For the majority of women, pregnancy is a normal, healthy, low-risk, life event. Only a small minority of women experience problems that call for urgent care. However, different health care providers offer different types of care and approaches to pregnancy and childbirth. These differences can affect your experiences in labor and birth. Midwives view pregnancy and birth as normal life events during which you need special attention and care to prevent problems. For most women pregnancy is not a time of illness. It is a time of change when you and your baby should be supported so you both can be as healthy as possible. Medical care focuses more on treating disease and on handling problems that can happen during labor and birth. In a medical care model, pregnancy is more likely to be viewed as a potential problem. Sometimes procedures may be used that are not needed for most women and that may cause other complications.
Your midwife will be by your side during labor, birth, and after birth. During this time, your midwife will provide health care, education, and guidance and make sure everything is moving forward as it should. A midwife will work with you to prepare a birth plan that includes your goals for the birth of your baby. Your birth plan includes your decision about where to have your baby, who will be there with you, how to reduce discomfort, and what will happen if there is a problem or an emergency.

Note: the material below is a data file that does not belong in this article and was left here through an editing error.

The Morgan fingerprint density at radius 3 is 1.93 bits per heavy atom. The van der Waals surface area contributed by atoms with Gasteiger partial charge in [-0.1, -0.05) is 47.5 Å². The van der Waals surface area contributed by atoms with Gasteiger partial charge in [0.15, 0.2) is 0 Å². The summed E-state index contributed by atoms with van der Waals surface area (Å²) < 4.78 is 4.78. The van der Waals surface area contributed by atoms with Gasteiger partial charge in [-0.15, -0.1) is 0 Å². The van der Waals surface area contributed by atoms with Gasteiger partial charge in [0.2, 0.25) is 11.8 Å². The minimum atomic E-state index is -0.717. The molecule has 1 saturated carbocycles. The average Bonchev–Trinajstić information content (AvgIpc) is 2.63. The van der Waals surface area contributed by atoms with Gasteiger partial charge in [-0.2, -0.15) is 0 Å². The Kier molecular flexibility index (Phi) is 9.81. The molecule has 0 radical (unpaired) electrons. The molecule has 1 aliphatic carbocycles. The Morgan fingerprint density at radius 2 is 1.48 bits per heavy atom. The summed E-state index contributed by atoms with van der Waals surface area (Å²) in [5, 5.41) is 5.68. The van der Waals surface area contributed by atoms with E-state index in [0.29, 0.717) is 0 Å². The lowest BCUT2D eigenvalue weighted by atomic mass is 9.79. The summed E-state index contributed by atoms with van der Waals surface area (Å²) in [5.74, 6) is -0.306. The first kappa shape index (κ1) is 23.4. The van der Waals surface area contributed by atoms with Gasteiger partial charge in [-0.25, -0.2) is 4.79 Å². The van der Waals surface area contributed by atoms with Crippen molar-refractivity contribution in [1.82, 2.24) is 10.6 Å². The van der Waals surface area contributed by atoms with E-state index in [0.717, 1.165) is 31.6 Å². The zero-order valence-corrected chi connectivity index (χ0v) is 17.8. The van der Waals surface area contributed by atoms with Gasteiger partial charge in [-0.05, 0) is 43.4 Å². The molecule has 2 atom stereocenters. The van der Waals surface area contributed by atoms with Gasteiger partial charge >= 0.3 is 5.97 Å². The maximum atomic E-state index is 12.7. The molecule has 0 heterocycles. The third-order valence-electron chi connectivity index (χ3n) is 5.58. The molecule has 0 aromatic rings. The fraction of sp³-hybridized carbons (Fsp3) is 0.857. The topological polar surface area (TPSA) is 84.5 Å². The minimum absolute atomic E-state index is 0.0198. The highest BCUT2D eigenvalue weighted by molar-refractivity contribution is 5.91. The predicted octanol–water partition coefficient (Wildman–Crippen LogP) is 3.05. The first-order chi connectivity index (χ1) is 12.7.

Midwifery and Childbirth Procedures
Most babies are born without any problem. All that is needed is careful education, support, and monitoring through pregnancy and birth. However, sometimes a problem occurs and procedures during pregnancy or childbirth may be needed. If this occurs, certified nurse-midwives and certified midwives have the education and expertise to prescribe pain medication, induce labor, or bring in another member of the health care team to help if needed.
If you had a cesarean for a previous birth, you may be able to have a vaginal birth during a later pregnancy. Three out of four women meet the guidelines to try for a vaginal birth after cesarean (VBAC). Your midwife will discuss the benefits and risks of VBAC so you can decide if a VBAC is a safe and desirable option for you.
The Journal of Midwifery & Women’s Health offers free handouts on many topics related to pregnancy and birth at www.sharewithwomen.org.
The American College of Nurse-Midwives has developed a trimester by trimester guide of tests sometimes recommended during pregnancy and a helpful guide to making decisions about tests for birth defects.
In 2010, the National Institutes of Health released an expert statement that offers advice about VBAC. A Woman’s Guide to VBAC has additional information on birth options after cesarean. For additional information about VBAC, visit Childbirth Connection and the American Pregnancy Association.
To learn more about what a normal birth is and how to achieve this, consider reading the Supporting Healthy and Normal Physiologic Childbirth consensus statement.